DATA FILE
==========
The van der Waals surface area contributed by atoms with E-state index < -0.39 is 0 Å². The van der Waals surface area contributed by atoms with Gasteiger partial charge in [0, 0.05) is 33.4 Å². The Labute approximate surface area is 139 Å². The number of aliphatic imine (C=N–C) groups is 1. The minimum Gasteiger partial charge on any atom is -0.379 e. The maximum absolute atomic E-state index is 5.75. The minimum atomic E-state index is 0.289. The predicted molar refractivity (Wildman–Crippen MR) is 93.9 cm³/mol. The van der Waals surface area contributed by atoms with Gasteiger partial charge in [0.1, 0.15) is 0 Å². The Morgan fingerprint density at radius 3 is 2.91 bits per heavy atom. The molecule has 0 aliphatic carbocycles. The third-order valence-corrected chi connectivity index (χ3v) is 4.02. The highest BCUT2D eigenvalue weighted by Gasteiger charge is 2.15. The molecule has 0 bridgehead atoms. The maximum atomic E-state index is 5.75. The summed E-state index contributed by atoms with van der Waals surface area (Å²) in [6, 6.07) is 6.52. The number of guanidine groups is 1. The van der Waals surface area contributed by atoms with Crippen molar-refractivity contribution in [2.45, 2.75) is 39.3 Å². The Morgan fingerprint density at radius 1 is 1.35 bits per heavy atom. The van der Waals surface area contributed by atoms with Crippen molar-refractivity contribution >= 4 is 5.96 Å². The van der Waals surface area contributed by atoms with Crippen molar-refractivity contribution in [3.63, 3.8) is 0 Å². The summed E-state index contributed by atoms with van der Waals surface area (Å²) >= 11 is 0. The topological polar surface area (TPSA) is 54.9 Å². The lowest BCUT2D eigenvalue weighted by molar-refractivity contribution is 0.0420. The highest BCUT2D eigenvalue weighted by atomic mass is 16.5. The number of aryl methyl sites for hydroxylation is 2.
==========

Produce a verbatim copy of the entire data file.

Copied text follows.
The van der Waals surface area contributed by atoms with E-state index < -0.39 is 0 Å². The van der Waals surface area contributed by atoms with Gasteiger partial charge in [0, 0.05) is 33.4 Å². The Labute approximate surface area is 139 Å². The number of aliphatic imine (C=N–C) groups is 1. The minimum Gasteiger partial charge on any atom is -0.379 e. The maximum absolute atomic E-state index is 5.75. The minimum atomic E-state index is 0.289. The predicted molar refractivity (Wildman–Crippen MR) is 93.9 cm³/mol. The van der Waals surface area contributed by atoms with Gasteiger partial charge in [0.1, 0.15) is 0 Å². The Morgan fingerprint density at radius 3 is 2.91 bits per heavy atom. The molecule has 0 aliphatic carbocycles. The third-order valence-corrected chi connectivity index (χ3v) is 4.02. The highest BCUT2D eigenvalue weighted by Gasteiger charge is 2.15. The molecule has 0 bridgehead atoms. The maximum atomic E-state index is 5.75. The summed E-state index contributed by atoms with van der Waals surface area (Å²) in [6, 6.07) is 6.52. The number of guanidine groups is 1. The van der Waals surface area contributed by atoms with Crippen molar-refractivity contribution in [2.45, 2.75) is 39.3 Å². The Morgan fingerprint density at radius 1 is 1.35 bits per heavy atom. The van der Waals surface area contributed by atoms with Crippen molar-refractivity contribution >= 4 is 5.96 Å². The van der Waals surface area contributed by atoms with Crippen molar-refractivity contribution in [3.63, 3.8) is 0 Å². The summed E-state index contributed by atoms with van der Waals surface area (Å²) >= 11 is 0. The topological polar surface area (TPSA) is 54.9 Å². The lowest BCUT2D eigenvalue weighted by molar-refractivity contribution is 0.0420. The highest BCUT2D eigenvalue weighted by atomic mass is 16.5. The number of aryl methyl sites for hydroxylation is 2.